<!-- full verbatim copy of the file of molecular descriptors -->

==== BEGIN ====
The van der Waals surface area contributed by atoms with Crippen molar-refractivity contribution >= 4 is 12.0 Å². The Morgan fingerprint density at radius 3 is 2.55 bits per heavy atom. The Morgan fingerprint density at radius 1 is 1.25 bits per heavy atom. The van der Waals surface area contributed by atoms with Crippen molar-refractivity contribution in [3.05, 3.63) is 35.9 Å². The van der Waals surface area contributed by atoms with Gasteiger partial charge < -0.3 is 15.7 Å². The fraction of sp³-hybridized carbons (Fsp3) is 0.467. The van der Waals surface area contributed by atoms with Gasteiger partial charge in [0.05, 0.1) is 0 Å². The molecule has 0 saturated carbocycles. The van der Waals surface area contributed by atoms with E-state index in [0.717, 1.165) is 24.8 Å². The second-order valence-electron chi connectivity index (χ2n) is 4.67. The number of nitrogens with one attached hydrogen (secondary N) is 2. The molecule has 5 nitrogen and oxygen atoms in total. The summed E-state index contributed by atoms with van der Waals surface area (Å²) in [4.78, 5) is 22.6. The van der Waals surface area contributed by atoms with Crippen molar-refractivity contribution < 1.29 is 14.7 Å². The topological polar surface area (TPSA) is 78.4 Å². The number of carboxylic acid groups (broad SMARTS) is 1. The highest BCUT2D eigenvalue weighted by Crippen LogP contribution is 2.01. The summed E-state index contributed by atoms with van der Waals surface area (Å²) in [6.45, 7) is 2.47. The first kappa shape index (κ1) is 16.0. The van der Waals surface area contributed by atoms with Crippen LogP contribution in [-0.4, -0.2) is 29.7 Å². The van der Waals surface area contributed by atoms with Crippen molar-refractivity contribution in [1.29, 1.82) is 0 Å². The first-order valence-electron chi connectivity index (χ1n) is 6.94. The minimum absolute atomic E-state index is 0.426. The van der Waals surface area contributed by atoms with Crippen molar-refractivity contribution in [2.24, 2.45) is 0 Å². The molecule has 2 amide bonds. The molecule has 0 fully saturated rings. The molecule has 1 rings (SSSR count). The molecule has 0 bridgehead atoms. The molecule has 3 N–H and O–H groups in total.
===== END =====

The van der Waals surface area contributed by atoms with Crippen molar-refractivity contribution >= 4 is 12.0 Å². The Morgan fingerprint density at radius 3 is 2.55 bits per heavy atom. The Morgan fingerprint density at radius 1 is 1.25 bits per heavy atom. The van der Waals surface area contributed by atoms with Crippen molar-refractivity contribution in [3.05, 3.63) is 35.9 Å². The van der Waals surface area contributed by atoms with Gasteiger partial charge < -0.3 is 15.7 Å². The fraction of sp³-hybridized carbons (Fsp3) is 0.467. The van der Waals surface area contributed by atoms with Gasteiger partial charge in [0.05, 0.1) is 0 Å². The molecule has 0 saturated carbocycles. The van der Waals surface area contributed by atoms with E-state index in [0.717, 1.165) is 24.8 Å². The second-order valence-electron chi connectivity index (χ2n) is 4.67. The number of nitrogens with one attached hydrogen (secondary N) is 2. The molecule has 5 nitrogen and oxygen atoms in total. The summed E-state index contributed by atoms with van der Waals surface area (Å²) in [4.78, 5) is 22.6. The van der Waals surface area contributed by atoms with Crippen molar-refractivity contribution < 1.29 is 14.7 Å². The topological polar surface area (TPSA) is 78.4 Å². The number of carboxylic acid groups (broad SMARTS) is 1. The highest BCUT2D eigenvalue weighted by Crippen LogP contribution is 2.01. The summed E-state index contributed by atoms with van der Waals surface area (Å²) in [6.45, 7) is 2.47. The first kappa shape index (κ1) is 16.0. The van der Waals surface area contributed by atoms with Crippen LogP contribution in [-0.4, -0.2) is 29.7 Å². The van der Waals surface area contributed by atoms with Crippen molar-refractivity contribution in [1.29, 1.82) is 0 Å². The first-order valence-electron chi connectivity index (χ1n) is 6.94. The minimum absolute atomic E-state index is 0.426. The van der Waals surface area contributed by atoms with Crippen molar-refractivity contribution in [2.24, 2.45) is 0 Å². The molecule has 2 amide bonds. The molecule has 0 fully saturated rings. The molecule has 1 rings (SSSR count). The molecule has 0 bridgehead atoms. The molecule has 3 N–H and O–H groups in total.